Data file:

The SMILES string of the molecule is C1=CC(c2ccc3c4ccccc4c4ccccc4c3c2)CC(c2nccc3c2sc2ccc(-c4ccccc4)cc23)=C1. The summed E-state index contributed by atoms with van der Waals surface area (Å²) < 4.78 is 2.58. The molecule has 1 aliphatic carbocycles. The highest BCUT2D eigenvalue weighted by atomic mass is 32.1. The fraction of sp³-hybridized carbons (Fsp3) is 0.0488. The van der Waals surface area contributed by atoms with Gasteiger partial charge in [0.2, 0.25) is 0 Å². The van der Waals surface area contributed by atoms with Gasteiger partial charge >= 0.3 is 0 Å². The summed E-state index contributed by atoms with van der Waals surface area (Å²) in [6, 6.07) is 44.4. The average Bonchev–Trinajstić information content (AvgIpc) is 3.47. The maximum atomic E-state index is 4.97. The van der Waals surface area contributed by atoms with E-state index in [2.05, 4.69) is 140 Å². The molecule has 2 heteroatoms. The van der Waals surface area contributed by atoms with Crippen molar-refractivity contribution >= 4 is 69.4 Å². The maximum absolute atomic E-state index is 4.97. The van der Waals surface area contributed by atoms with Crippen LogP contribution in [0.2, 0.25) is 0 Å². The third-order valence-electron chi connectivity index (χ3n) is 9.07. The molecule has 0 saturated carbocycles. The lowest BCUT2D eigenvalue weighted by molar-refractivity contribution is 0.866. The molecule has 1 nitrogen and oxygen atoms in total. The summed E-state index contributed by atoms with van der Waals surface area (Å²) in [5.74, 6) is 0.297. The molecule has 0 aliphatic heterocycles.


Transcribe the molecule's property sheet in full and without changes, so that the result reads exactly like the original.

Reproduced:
The SMILES string of the molecule is C1=CC(c2ccc3c4ccccc4c4ccccc4c3c2)CC(c2nccc3c2sc2ccc(-c4ccccc4)cc23)=C1. The summed E-state index contributed by atoms with van der Waals surface area (Å²) < 4.78 is 2.58. The molecule has 1 aliphatic carbocycles. The highest BCUT2D eigenvalue weighted by atomic mass is 32.1. The fraction of sp³-hybridized carbons (Fsp3) is 0.0488. The van der Waals surface area contributed by atoms with Gasteiger partial charge in [0.2, 0.25) is 0 Å². The van der Waals surface area contributed by atoms with Gasteiger partial charge >= 0.3 is 0 Å². The summed E-state index contributed by atoms with van der Waals surface area (Å²) in [6, 6.07) is 44.4. The average Bonchev–Trinajstić information content (AvgIpc) is 3.47. The maximum atomic E-state index is 4.97. The van der Waals surface area contributed by atoms with E-state index in [2.05, 4.69) is 140 Å². The molecule has 2 heteroatoms. The van der Waals surface area contributed by atoms with Crippen molar-refractivity contribution >= 4 is 69.4 Å². The maximum absolute atomic E-state index is 4.97. The van der Waals surface area contributed by atoms with Crippen LogP contribution in [0.2, 0.25) is 0 Å². The third-order valence-electron chi connectivity index (χ3n) is 9.07. The molecule has 0 saturated carbocycles. The lowest BCUT2D eigenvalue weighted by molar-refractivity contribution is 0.866. The molecule has 1 nitrogen and oxygen atoms in total. The summed E-state index contributed by atoms with van der Waals surface area (Å²) in [5.74, 6) is 0.297. The molecule has 0 aliphatic heterocycles.